Got Music? - AvNetwork.com

Got Music?

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Last year about this time, I wrote an article which outlined changes in the business music world over a 20-year period and suggested that the industry needed to embrace change -- in both technology and markets -- as it looks to the future.

Since then, I had the pleasure of presenting the keynote address at the annual International Business Music Association (IBMA) conference in Scottsdale, AZ in October. I started with the premises stated in the SCN article, then quoted current market statistics showing that the industry has grown only slightly since 1999 (editor's note: see sidebar). This article suggests action steps that industry stakeholders can take to grow and unify the industry.

Current State Of Business Music

The business music industry in North America has grown in both number of subscriber locations and in dollar revenue since 1999. That growth, however, has been at less than the rate of inflation (see sidebar). That means that business music is not keeping up with other industries from an economic standpoint. Repercussions of stagnation include:
Music contractors have sold or merged their businesses faster than new competitors have come on the scene.

Monthly music subscription fees (paid by clients like specialty retailers and restaurants to programming companies like DMX, Muzak and PlayNetwork) have flattened or declined.
New competitors like XM and Sirius Satellite Radio threaten to change the business music paradigm, offering commercial-free licensed music at near-wholesale prices.

In addition to technical and economic challenges, the industry faces long-term strategic threats, including:
National chain business (from Taco Bell and Starbucks to The Gap and Macy's) is saturated, with the top three music brands occasionally "trading accounts" through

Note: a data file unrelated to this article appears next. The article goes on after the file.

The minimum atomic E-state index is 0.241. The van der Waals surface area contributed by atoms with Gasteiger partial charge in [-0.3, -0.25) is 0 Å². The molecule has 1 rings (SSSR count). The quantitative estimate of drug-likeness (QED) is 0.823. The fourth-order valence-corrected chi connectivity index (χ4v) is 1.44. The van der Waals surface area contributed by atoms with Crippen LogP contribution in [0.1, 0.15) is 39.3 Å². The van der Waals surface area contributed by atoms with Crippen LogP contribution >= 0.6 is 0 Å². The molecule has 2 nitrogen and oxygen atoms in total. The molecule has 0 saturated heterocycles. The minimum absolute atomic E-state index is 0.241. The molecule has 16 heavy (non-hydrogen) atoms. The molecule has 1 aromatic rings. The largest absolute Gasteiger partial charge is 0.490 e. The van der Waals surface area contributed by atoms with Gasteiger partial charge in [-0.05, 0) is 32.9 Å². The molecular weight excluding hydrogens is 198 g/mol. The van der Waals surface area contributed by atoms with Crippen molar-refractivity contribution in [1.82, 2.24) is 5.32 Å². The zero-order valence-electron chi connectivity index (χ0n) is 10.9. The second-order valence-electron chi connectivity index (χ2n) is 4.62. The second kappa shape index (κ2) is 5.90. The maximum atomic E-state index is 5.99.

aggressive pricing or service programs.

"iPod Home Brew" represents a new form of competition.
Many traditional industry clients are satisfied with their current sound systems and are reluctant to upgrade, despite a better economy and increased consumer demand for high-quality music as the soundtrack for work, play, shopping and transportation.

Grow Or Die?

Is the business music industry dying? A casual observer (or Wall Street) would conclude that it is. Yet industry players that I talked to are steadfast in their belief that the future will be brighter.

If things are so bad, why are more new business music services entering the market today than there were five years ago?

What do XM, Sirius, AME, Crow's Nest and others know that the core of the industry doesn't? Something is attracting them...could it be the unfulfilled potential of the market that the traditional industry is not reaching?

About 10 years ago, the dairy industry was in a similar quandary. Rather than shrug off the situation, that industry created the now-famous "Got Milk?" campaign.

Now public awareness and milk sales are up. The downward trend was successfully reversed.

Here's the point. Rather than just pack up and go home, the milk industry made a conscious decision to unify, speak in one voice, educate new markets and promote its benefits together.

A Call To Action For Business Music

The business music industry has a similar need and a similar opportunity. At the IBMA conference, I suggested three action items for the industry:
1. Create business music programs for all viable customer profiles--not just national chains. Equip business music contractors to go after the "other 80 percent."
2. Develop a unified industry message to take to the market.
3. Focus on industry growth rather than just trading accounts.

The first step is to widen the dialogue. I encourage the systems contractors, programming companies, and gear suppliers that have a stake in the future of the business music industry to reach out to one another and identify common problems and potential solutions. This could start with a "Business Music Industry Summit": a one-day meeting of the minds, including representatives from the business music trade groups (IBMA and IPMA) and the performing rights organizations (ASCAP, BMI, SESAC).

This is a critical time -- a pivot point-for the business music industry. Let's isolate and deal with them head on. The opportunities are real. Let's use our collective resources to focus on growth. Industry unity is essential. Let's create opportunities for collaboration as we deal with the problems and the opportunities.

John Stiernberg (john@stiernberg.com) is founder and principal consultant with Stiernberg Consulting, the Sherman Oaks, CA-based business development firm. He currently works with manufacturers, publishers and trade associations on strategic planning and market development projects.

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